I spent last week at a youth camp, Institute 2010: God’s All Stars, which is a ministry of the Conference Council on Youth Ministry of the Kansas East Annual Conference. This post is part of a series reflecting on the week and making applications for the local church.
I am unable to deny that there are some positive outcomes to Institute. I was still left with the question, What’s the point? It could have been:
Provide a safe place for students
Offer freely given love as part of a Christian community
Create a place where people are always accepted
Meet new people
Move forward on the journey of becoming a deeply committed Christian.
Have fun and play games
Create a culture of hearing God’s call to ministry
After a week, I am not sure what is the driving purpose of Institute. Those who come to camp become part of the leadership team that plans the next year. Students come year after year. Adults come to serve because they came when they were young. It has been going for 99 years…
I gained some additional insight from Notes on Camp and commend it to you as a great listen and insight into summer camp of all sorts.
According to Wikipedia, “A fractal is “a rough or fragmented geometric shape that can be split into parts, each of which is (at least approximately) a reduced-size copy of the whole.”
The basic idea is what helps a new believer grow in her or his faith is the same as what helps a deeply committed Christian grow in her or his faith. This is a deeply methodist concept. The organization of class and bands were the same process for someone that was just beginning the journey or someone that had been on the journey of faith for a long time. Spiritual growth happens most effectively in community for both the non religious person and the deeply committed Christian. The means of grace, in which one opens one’s life and heart to God, are the same for someone no matter what level of commitment.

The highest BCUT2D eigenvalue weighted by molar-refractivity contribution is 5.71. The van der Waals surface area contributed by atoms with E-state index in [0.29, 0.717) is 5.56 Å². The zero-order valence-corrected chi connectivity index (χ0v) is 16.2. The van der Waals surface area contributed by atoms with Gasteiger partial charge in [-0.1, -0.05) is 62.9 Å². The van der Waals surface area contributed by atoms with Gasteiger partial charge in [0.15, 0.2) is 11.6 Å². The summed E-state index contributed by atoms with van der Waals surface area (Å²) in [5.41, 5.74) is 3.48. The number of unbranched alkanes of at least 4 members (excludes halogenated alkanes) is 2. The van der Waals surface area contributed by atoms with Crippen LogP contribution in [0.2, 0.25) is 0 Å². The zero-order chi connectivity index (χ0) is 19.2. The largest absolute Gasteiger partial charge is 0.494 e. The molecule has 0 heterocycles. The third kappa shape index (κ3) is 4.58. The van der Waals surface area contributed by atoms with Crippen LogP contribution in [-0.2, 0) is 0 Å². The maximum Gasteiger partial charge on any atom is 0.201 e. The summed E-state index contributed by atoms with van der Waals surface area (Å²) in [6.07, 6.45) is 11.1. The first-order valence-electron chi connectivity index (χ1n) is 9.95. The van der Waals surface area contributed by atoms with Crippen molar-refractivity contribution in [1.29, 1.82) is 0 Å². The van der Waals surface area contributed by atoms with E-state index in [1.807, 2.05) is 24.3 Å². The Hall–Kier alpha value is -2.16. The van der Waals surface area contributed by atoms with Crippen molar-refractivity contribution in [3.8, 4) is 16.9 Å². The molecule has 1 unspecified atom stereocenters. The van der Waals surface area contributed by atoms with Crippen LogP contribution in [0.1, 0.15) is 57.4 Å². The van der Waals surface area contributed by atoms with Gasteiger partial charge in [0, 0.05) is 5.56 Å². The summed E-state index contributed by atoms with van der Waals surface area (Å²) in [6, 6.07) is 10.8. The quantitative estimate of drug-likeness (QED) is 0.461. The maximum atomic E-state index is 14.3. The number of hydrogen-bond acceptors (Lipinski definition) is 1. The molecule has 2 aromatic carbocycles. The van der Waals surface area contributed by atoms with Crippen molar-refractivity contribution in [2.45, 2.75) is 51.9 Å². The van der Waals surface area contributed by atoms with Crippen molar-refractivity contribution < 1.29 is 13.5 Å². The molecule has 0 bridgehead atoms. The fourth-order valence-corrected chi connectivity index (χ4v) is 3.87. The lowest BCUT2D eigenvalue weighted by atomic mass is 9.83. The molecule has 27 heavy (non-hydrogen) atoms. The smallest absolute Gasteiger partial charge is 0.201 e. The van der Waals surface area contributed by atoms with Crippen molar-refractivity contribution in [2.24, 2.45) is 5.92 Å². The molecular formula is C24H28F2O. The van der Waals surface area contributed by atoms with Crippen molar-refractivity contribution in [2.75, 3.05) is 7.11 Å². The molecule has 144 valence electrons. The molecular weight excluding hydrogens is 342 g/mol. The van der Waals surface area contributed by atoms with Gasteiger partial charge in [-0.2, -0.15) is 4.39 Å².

A great concept and an excellent way of understanding it.
What are your thoughts, feelings or opinions about fractal discipleship?
One of the first sites that we visited in Zimbabwe was a revival at Prospect United Methodist Church. We walked into some of the most passionate worship that I have experienced. In the singing, preaching, dancing and response it was clear that the Holy Spirit was active. While I did not understand the language of some of the songs, I was clearly able to worship God.
It was refreshing.
I was also struck by the commitment to discipleship. 80% to 90% of the people who attended worship on the weekend were also active in a small group, which was called a section. When I commented that it would be fantastic if there there were 50% of a worshipping congregation also in a small group in the United States, my comment did not seem to make sense. The response was, wasn’t that how Wesley designed the class meeting? so that people could grow in their faith? This is the way to do that.